Third: “That 271 bales of cotton, the property of the partnership of Grivel and De Nancy, so coming into the hands of Charlie T. Wardlaw, as Administrator of the Estate of Rene Grivel, deceased, were pursuant to his instructions shipped in his name and sold on the New Orleans market on or about the month of March, 1919, for a total net return of $39,906.00. That said monies were deposited in the First National Bank of Calexico, California, in the name of O. G. Hopkins.”

The findings then proceed to show that neither the decedent Grivel, nor the partnership of Grivel & De Nancy was indebted to Hopkins, and that De Nancy dealt with Hopkins as the agent, employee, and representative of Charlie T. Wardlaw, administrator; that none of the proceeds of the sale of the partnership cotton was applied to the payment of the $17,500 note or rentals owing the “Long Ranch,” but that the whole of said sum of $39,906 was paid out by said Hopkins to other persons and for other purposes, “all with the full knowledge and consent of Charlie T. Wardlaw, all of which was in violation of the agreement of said Charlie T. Wardlaw, with the said Henri De Nancy, surviving partner of Grivel and De Nancy, co–partners.”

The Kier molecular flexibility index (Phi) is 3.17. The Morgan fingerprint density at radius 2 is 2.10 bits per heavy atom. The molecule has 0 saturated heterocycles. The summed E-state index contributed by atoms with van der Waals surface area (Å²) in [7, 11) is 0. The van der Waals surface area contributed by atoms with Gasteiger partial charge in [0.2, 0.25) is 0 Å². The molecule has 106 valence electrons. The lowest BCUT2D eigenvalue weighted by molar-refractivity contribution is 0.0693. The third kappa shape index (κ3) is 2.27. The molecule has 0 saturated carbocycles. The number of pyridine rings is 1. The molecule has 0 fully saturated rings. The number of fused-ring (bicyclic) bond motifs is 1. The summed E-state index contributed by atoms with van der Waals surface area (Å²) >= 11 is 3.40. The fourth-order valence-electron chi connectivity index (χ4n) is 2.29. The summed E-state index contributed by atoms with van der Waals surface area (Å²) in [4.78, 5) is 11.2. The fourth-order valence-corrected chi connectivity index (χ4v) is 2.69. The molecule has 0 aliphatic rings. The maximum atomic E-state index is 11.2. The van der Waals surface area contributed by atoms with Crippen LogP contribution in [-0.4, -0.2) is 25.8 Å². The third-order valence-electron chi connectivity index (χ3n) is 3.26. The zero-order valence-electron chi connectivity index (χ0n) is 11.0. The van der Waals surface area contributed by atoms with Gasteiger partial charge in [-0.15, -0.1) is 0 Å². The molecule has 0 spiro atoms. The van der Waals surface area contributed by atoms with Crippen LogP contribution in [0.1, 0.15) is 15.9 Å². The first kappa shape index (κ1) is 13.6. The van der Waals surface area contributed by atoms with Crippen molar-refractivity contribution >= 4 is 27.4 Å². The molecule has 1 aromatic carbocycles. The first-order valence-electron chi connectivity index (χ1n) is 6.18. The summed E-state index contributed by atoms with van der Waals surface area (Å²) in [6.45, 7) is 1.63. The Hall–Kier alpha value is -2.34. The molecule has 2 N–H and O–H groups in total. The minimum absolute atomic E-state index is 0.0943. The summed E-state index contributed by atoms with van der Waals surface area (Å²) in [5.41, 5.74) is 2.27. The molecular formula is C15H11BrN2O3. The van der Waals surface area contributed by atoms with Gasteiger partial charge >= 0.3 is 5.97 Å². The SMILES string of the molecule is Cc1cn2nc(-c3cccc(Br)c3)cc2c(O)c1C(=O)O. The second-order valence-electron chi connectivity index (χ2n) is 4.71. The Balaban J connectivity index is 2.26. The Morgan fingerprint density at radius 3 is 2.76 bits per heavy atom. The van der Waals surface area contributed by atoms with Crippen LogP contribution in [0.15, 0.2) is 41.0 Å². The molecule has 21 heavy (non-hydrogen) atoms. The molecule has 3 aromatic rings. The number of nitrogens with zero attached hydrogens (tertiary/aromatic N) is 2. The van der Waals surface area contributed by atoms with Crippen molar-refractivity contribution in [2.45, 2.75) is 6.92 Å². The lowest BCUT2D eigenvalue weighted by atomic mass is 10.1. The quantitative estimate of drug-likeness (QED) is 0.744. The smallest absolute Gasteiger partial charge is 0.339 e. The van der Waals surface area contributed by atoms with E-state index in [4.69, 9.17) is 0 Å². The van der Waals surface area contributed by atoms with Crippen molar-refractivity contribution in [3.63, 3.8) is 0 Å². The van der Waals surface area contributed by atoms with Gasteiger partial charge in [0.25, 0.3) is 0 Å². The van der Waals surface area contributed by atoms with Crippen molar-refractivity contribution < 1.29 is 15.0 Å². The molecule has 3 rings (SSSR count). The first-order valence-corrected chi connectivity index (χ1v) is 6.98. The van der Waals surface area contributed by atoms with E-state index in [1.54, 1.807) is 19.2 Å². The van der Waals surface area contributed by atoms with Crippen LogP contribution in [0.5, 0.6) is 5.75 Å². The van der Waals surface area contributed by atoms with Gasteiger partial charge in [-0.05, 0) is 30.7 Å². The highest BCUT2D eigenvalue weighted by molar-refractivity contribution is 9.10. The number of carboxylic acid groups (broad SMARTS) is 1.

It was further found that the Globe Oil Mills Company brought suit against Henri De Nancy to enforce collection of the partnership note in the sum of $17,500; that judgment was recovered by the plaintiff in said action, and the sum of $13,587.19, the property of the partnership of Grivel & De Nancy on deposit in certain banks, was attached and applied on account of said judgment indebtedness. No creditors' claims for rentals owing, or for or on account of said promissory note for $17,500 were ever filed by “Long Ranch,” Colorado River Land Company, or the Globe Oil Mills Company, in the matter of the estate of Rene Grivel, deceased.

The evidence adduced at the trial of this action was conflicting. However, there was sufficient evidence to support each of the findings criticized by appellant. The findings are sufficient to support the “order and decree” rendered; therefore, the “order and decree” appealed from is affirmed.

YORK, Justice.

We concur: HOUSER, P. J.; DORAN, J.